Garden is well under way………

I love gardening – preparing the soil, planting the seeds, and watching my hard work grow and produce nourishment. Not only have I found gardening to be very rewarding  – it is a valuable skill to have for future troubled times.

Shortly after planting.

Over the past 8 years I have made many, many mistakes. I have also learned from these mistakes and have become a better gardener for it.

Crops I have planted this year are:

  • Cucumbers
  • Crookneck Summer Squash
  • Zucchini
  • Tomato
  • Lettuce
  • Corn
  • Radish
  • Garlic
  • Sweet Potato
  • Pepper
  • Red Potato
  • Yukon Gold Potato
  • Onions
  • Beans
  • Strawberries
  • Broccoli
  • Blackberries
  • Blueberries
  • Brussel Sprouts


New this year..........strawberry's

I am challenged from a space perspective. I do not have the luxury of having acres of fertile farmland. With this in mind – I have tried to be creative and utilize the space I do have the best I can. My main garden is approx 25 x 40 feet. I have (for now) 3 raised beds – one for blueberry’s/blackberry’s, one for beans or whatever, and one for misc crops such as tomato’s and lettuce.


Beans, beans and more beans.

I have approx 30 buckets or so of potato’s growing. I love that. I track each bucket/container as far as the type of potato, soil mix-type, and planting date. I pretty much have found that potatoes are super easy to grow.


Raised beds can be used for a variety of crops.

It had taken many years to get my soil to where it is today – and it is not how I want it yet. This is where raised beds have a big advantage – total control over the soil mix.


Homemade Topsy-Turvey

The upside-down tomato grower is interesting. Last year I made this bucket and the tomato plant I grew was very successful. We’ll see what happens this year. There are a lot of drawbacks to this form of growing. The biggest for me is the requirements of daily watter – sometimes more than daily. The roots only have so much soil area which to pull moisture from.


Potato's - this is my tallest container

After TSHTF – or whatever the situation may require – gardening can be a huge assistance to providing your family with food on the table. Gardening is also a way to make your food storage go further. Got 6 months supply of food stored? Get a gardening system going to extend that 6 months into 7+.

It almost goes without saying that you need to stock seeds now while you still can. Check out The Emergency Seed Bank as a quick one-stop source to stockpile seeds.

Take care all –


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  1. Rourke, Man the garden looks really nice. Everything seems to be going well. I sure think those raised beds look nice. You are right about gardening being a vital skill set. Without those skills survival is pretty much a moot point. At some time in the future all of your stored prep’s will be gone and the garden will be all that you have. Your ability to know how to grow will be front and center. I like the post and the pictures are great. I also suggest that you get your kids involved in it too so that they have the correct knowledge when the time comes.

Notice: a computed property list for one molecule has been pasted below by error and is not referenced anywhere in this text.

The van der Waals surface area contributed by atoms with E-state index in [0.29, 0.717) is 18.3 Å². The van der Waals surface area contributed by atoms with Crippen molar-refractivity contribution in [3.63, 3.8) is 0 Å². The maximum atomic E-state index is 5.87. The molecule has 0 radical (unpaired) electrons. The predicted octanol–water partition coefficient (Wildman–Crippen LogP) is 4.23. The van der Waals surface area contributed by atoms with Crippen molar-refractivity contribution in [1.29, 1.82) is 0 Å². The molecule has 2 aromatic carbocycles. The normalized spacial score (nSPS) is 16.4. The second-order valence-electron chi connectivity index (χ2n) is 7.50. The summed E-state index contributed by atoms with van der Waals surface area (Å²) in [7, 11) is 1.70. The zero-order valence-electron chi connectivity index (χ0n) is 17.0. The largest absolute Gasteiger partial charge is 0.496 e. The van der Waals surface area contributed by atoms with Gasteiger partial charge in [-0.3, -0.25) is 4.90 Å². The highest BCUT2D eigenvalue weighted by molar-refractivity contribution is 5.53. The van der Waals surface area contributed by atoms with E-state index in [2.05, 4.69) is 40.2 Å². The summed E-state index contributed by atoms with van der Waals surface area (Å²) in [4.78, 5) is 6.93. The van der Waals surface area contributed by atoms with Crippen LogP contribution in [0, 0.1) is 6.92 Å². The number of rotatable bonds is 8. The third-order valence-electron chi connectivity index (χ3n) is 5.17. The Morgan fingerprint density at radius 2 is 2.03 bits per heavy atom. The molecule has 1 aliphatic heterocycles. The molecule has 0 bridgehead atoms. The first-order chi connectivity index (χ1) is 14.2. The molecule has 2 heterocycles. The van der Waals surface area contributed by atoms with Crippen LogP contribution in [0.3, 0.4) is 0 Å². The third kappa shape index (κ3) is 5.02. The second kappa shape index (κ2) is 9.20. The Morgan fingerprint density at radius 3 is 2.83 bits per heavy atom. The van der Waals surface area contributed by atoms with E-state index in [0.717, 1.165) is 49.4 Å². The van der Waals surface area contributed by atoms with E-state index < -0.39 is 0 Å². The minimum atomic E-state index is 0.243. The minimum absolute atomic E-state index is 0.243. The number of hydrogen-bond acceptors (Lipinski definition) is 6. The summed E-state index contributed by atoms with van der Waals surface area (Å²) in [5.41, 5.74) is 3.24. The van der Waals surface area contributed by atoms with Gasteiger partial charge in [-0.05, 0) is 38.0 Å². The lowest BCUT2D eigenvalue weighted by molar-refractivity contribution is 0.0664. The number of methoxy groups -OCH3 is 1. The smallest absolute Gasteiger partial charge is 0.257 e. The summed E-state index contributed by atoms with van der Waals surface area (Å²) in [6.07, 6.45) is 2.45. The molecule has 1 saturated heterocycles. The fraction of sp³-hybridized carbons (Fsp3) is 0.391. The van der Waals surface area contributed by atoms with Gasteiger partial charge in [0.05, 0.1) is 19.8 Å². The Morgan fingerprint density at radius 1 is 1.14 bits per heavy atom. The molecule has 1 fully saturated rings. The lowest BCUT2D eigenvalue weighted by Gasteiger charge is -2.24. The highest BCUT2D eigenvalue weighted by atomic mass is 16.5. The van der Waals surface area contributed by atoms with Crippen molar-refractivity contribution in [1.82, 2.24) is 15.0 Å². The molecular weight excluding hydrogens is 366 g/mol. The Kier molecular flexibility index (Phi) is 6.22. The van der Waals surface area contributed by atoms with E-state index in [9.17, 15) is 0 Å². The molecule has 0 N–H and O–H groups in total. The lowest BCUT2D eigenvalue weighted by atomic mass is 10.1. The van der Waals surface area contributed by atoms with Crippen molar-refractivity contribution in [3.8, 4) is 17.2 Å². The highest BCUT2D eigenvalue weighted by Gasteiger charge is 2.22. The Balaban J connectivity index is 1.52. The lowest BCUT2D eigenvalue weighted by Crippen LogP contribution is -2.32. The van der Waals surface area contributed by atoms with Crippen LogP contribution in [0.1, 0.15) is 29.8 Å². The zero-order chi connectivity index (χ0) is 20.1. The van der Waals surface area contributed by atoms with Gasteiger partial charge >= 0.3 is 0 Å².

• Badvoodoodady –

      Thanks for the comments on the garden.

      My youngest helps me quite a bit.

      Take care – Rourke

  2. Rourke,

    How are you doing the potatoes in the buckets? Are you double bucketing for a self watering container? I am very interested in trying this type of container this year.


    Surprise, AZ

  3. I’m admittedly on the more earthy and granola side of things, but I’d replace the pressure treated lumber and non-food grade buckets with pickle buckets, cedar and rock.

    • Hi Ranger Man –

      Thanks for the advice. I am trying to source some cheap food-grade buckets but the local grocery stores want an arm (and a leg). My recent raised bed for blueberries and blackberries was built with non-treated wood.

      Thanks – Rourke

  4. I may have to try out the homemade Topsy-Turvy! I have a minuscule yard to work with, so I have 3 really small raised beds and have to do container-gardening for any additional growing. The one brand-name Topsy-Turvy planter I started with 2 years ago was a big success, grew lots of tomatoes and it was super-easy. You are quite right about the daily watering, though! I learned the hard way, with tomatoes splitting until I got consistent about watering.

    Last summer was such a rainy, bad year in my area; we didn’t get the consistently-sunny weather required for decent tomatoes, and all my squash & cukes got terminal powdery mildew. This year I’m optimistic, trying out 2 brand-name Topsy-Turvy planters and 2 more “high-tech” versions from Gardener’s Supply. Also my potatoes didn’t work out last year (my first year trying to grow them, in 33-gal cans) but I’m trying grow-bags designed specifically for potatoes this year.

    I used to joke about having a black thumb but I grew plenty of “easy” crops (spinach, radishes, mint) just fine, so that proved to me that it’s all about education and applying what you learn, more than any kind of “green thumb magic”!

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